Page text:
Friday, July 28, 2017

Creating Cohesion, Part 3

Over the past year and a half I've discovered how much of a difference plants bring to a space. They add a necessary life to your home. A glance of green leaves just seems to bring a vibrancy to a room that can't be captured otherwise. There are also lots of positive health affects of having living plants in your home. Some can help purify the air, they release moisture into the air helping with humidity, and some can provide a lovely scent. The internet is littered with articles about plants improving human life, so if you're really interested in the benefits, give it a good ol' Google search.

In the first two parts of this series (here and here), we managed to clear things out and determine a color palette. Now that you have a great base settled, adding the natural element will dramatically enhance your space. First, it shows that you are a responsible adult and can take care of something that's somewhat high maintenance (*ahem, see the exception below). Also, plants are a little unexpected. While you may be used to seeing a vase of fresh flowers, or the unfortunate elaborate silk floral arrangements that seem to hang around well after their lifespan and collect dust, plants tend to be a little more unique and free-flowing.

While doing some research for this post, I came across a great article on Lauren Conrad's site. It goes into how to plant for interiors, how to deal with dead roots, and other basic information for beginners. She also had this pretty illustration of the best plants to keep alive.

*Now, I say all of this with a grain of salt - I'm the worst of the worst when it comes to keeping plants alive. Throughout the past three years, I've killed about 15 plants. Finally I've come to terms with this fact and switched to faux plants, but it was really rough going there for awhile. That being said, I cannot give you any good advice for keeping your plants alive - you'll have to do your own research on that.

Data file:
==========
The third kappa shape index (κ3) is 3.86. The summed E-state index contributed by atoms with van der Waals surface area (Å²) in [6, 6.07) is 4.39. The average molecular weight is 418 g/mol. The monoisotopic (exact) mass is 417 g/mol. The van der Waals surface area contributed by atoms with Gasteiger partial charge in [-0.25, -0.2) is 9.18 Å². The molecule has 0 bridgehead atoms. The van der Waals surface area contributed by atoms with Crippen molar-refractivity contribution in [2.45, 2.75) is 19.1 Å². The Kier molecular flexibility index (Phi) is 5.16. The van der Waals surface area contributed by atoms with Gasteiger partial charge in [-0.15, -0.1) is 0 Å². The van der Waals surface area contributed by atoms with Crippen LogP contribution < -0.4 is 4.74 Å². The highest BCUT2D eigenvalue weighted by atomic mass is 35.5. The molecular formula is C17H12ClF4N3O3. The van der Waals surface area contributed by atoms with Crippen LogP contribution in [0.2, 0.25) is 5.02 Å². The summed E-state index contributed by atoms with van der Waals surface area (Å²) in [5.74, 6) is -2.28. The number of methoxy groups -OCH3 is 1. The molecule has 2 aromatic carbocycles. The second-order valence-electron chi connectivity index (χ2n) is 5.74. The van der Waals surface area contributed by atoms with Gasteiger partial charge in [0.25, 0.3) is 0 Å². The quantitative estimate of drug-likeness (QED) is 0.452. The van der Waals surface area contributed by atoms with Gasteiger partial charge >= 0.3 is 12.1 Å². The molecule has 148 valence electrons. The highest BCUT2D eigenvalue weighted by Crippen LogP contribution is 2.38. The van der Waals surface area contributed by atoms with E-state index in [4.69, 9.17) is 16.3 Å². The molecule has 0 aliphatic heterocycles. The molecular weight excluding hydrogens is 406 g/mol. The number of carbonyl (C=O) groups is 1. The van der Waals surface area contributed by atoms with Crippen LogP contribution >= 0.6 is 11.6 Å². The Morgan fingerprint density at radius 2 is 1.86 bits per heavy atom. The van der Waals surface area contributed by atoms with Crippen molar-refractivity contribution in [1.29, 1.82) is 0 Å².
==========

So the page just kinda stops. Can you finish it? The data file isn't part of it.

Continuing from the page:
If you fail like I have (eventually I'll climb back on the horse for another go, but it's just too soon), find yourself some good looking faux plants. I suggest you stay away from ordering online, unless you have seen them in person first. Do your research. It's easy to find bad-looking fake plants. To help you get started, I am including a couple of resources that I've found.

1 / 2 / 3 / 4 / 5 / 6

The first three are from Ikea. They have decent faux plants at great prices. Make sure you look for good ones, sometimes they have been picked through pretty well. "Replant" them into a nice pot and you're good to go. The second three are from Pottery Barn. They are little more expensive but look really good in person.

Now, to further inspire you and prove why you need plants in your life, a little selection of some of my favorite rooms.

Tuesday, July 25, 2017

Patio Mini Makeover

Back in May I shared a few things I wanted to do to our patio to really take it up a notch. Instead of following my plan for a simple makeover, which included about three new things, I basically scratched the plan and went for something completely different. Make sure you check out that post after this one so you can laugh at my well-laid plans.

Enough laughing, let's move on to the good stuff. Next summer I'm hoping to gut our existing patio and have a new one poured or install pavers, all depending on our budget for the year. So this mini makeover consisted of some new furniture pieces and some plants. Of course I have no before photos because I'm mega lame, but the only thing on our patio at the beginning of summer was our small swing, an old coffee table, and a gorgeous mosaic top table I had made. Here is the after.